BEIJING - China's military will take "decisive" measures if there is a repeat attack by Myanmar forces on Chinese territory, a senior military officer said after a bomb from a Myanmar aircraft fell in Chinese territory and killed four Chinese people.
Myanmar government forces have been battling rebels on the border with China since last month and China has urged Myanmar to "lower the temperature".
But Myanmar denied that any bomb from its forces had fallen in China and said the rebels might have fired into China to create "misunderstanding". The rebels do not have aircraft.
China's air force has already dispatched aircraft to patrol the border and step up protection of China's airspace. China has also summoned Myanmar's ambassador to complain about the bombing.
Fan Changlong, who is a deputy head of the powerful Central Military Commission, said Myanmar air force aircraft had crossed the border "many times" recently, China's defence ministry said in a statement late on Saturday.
"The Myanmar side must recognise the seriousness of the issue, seriously deal with this incident, punish those who caused the trouble, apologise and pay compensation to family members, and explain themselves to China," Fan was cited as telling Myanmar's military in an emergency telephone call.
Myanmar must take strict steps to rein in their armed forces to ensure no repeat of such incidents, he said.
"Otherwise, China's military will take resolute and decisive measures to protect the lives, property and security of China's people," Fan said, without elaborating.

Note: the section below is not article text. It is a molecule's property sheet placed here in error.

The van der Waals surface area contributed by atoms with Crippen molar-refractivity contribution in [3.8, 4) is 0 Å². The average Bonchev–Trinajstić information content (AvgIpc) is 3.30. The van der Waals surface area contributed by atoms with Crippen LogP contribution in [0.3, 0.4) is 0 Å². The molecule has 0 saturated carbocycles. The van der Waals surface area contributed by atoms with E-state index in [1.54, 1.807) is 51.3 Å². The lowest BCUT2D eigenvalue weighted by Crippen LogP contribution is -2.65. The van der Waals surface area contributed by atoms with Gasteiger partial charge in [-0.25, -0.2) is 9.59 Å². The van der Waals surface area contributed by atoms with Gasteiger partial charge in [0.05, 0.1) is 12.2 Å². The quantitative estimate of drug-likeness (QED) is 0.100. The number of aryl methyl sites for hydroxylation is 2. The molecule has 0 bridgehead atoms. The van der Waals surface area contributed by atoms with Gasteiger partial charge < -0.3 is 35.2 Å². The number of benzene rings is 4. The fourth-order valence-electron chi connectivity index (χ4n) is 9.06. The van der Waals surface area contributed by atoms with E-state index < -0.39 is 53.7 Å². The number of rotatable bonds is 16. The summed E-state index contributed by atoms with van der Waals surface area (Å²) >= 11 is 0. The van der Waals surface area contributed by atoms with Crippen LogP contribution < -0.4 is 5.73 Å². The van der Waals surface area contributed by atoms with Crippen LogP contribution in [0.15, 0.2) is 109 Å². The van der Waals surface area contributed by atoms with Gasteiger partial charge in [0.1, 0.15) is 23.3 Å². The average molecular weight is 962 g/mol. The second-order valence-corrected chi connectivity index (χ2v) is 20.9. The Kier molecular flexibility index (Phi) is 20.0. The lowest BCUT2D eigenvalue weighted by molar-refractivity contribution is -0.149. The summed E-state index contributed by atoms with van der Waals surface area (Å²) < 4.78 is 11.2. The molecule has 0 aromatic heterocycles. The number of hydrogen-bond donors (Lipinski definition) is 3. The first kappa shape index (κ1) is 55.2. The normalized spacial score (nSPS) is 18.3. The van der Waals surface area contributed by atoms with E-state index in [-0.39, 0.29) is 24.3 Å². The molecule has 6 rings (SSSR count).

Tens of thousands of people, many of them ethnic Chinese, have fled the fighting in northeastern Myanmar's Kokang region into China.
Myanmar has said Chinese mercenaries were fighting with the rebels, and it has urged China to cooperate to prevent "terrorist attacks" being launched from Chinese territory.
China has denied that any attacks into Myanmar have been launched from its territory.
The rebels are from a group called the Myanmar National Democratic Alliance Army, which is led by ethnic Chinese commander Peng Jiasheng.
The MNDAA was formed from remnants of the Communist Party of Burma, a powerful China-backed guerrilla force that battled the Myanmar government until it splintered in 1989.
The group struck a truce with the government which lasted until 2009, when government troops took over their region in a conflict that pushed tens of thousands of refugees into China's Yunnan province.
China and Myanmar share a 2,000 km (1,250 mile) border, much of it remote and hard to access.